Trestman confident in fourth-down call

CHICAGO -- The Bears missed out on a scoring opportunity in the first quarter of their 27-21 win Thursday night over the New York Giants when they elected to go for a fourth down instead of taking what would have been a chip-shot field goal for Robbie Gould.

The three points the Bears bypassed could’ve come back to haunt them had the Giants scored a touchdown on their fourth-quarter drive that ended at the Chicago 26 on Tim Jennings' interception at the 10. But Bears coach Marc Trestman felt confident about the call.

“I did. I did," Trestman said. “We were hoping to score a touchdown, obviously.”

Instead, Jay Cutler's short pass to Brandon Marshall fell behind the receiver, who got his hands on the ball, but appeared to have three defenders in the vicinity. The incompletion came on fourth-and-2 from the New York 4, and was made possible by Zack Bowman’s interception and 24-yard return.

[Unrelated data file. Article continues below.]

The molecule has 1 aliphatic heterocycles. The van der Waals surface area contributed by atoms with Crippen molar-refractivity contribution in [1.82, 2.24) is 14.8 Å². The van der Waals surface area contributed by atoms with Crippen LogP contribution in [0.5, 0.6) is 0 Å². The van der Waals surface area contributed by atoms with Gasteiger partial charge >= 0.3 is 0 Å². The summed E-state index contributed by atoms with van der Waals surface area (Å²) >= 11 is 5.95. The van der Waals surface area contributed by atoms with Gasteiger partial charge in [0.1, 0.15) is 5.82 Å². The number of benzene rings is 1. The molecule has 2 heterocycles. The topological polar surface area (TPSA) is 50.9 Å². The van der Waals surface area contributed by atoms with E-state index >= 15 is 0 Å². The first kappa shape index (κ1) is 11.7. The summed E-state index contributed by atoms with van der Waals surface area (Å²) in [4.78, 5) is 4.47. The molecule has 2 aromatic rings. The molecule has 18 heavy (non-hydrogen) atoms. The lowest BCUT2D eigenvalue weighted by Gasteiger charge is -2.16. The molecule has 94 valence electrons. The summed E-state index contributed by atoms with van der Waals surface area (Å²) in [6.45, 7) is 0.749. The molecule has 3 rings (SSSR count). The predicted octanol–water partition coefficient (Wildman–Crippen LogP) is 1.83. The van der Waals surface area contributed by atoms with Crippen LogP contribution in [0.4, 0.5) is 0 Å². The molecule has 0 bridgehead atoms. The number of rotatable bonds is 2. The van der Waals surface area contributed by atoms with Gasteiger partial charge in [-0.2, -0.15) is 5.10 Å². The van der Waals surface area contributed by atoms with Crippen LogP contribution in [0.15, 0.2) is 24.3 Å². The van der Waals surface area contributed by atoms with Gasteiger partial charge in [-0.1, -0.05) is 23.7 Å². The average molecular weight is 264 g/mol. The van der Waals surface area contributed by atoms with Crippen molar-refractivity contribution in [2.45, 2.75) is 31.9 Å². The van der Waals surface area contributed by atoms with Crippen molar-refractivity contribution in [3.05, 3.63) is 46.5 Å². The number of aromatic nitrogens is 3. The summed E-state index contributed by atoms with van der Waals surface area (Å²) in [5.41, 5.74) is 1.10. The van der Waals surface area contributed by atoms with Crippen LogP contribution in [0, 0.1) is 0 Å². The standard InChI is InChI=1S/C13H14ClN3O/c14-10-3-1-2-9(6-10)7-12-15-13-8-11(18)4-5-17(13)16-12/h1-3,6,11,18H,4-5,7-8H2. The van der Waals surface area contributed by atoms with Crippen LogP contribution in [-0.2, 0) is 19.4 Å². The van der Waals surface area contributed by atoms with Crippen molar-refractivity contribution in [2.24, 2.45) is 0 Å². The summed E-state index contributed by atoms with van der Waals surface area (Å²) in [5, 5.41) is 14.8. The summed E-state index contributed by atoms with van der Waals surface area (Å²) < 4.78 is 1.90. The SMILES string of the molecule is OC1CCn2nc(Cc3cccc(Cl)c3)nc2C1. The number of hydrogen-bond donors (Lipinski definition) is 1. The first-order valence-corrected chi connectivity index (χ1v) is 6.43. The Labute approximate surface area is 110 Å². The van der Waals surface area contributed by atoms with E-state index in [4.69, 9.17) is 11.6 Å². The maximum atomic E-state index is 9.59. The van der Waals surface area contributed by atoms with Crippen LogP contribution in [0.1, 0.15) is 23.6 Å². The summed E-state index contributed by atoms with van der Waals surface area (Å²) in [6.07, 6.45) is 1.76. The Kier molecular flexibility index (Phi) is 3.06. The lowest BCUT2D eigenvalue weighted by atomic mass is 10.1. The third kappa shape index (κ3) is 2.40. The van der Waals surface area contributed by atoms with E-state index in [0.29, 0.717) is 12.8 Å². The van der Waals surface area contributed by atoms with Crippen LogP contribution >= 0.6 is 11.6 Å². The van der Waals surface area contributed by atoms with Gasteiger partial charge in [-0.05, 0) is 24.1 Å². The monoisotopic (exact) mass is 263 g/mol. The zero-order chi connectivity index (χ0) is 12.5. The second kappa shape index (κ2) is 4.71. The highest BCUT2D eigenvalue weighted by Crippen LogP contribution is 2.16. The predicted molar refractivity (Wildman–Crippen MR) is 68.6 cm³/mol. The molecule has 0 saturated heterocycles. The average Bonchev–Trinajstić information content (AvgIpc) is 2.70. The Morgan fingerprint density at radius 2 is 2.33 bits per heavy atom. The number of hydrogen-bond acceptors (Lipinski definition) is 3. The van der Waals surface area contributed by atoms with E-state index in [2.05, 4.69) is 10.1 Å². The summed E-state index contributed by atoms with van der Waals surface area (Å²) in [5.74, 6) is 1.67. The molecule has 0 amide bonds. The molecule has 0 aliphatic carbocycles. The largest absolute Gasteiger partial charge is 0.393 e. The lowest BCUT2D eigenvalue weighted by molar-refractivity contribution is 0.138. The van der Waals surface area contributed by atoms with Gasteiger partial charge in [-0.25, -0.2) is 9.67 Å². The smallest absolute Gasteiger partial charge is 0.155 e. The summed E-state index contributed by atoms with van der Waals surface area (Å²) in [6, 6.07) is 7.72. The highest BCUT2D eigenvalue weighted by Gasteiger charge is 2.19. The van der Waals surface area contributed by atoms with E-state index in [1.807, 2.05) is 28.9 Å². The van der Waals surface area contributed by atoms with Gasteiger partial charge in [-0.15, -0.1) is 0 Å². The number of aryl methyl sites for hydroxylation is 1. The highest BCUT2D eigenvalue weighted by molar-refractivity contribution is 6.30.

“I felt our defense was in a place that if we didn’t make it, they’d have to go the distance,” Trestman said. “If we did [make it], we could get some energy on Zack’s interception. Didn’t happen that way. The good part about it [is] we bounced back. We came back on what was really our official first drive, went down and scored.”

But only after Jennings picked off an Eli Manning pass on New York’s ensuing drive that was intended for Rueben Randle, and returned it 48 yards for a touchdown to put the Bears up 7-0 after the extra point.

Prior to the failed fourth-down conversion, the Bears had converted 80 percent of fourth-down attempts through the first five games, which represented the best percentage in the NFL.

“Yeah, yeah, we talked about [the possibility of going for it on fourth down] this morning,” Cutler said. “[I] like the call. We’ve just got to get it in front of ‘B’ a little more. Maybe we’ll get the first down there and maybe he breaks the first tackle and gets in. [I] like the confidence doing it at home, and we started a free possession for us.”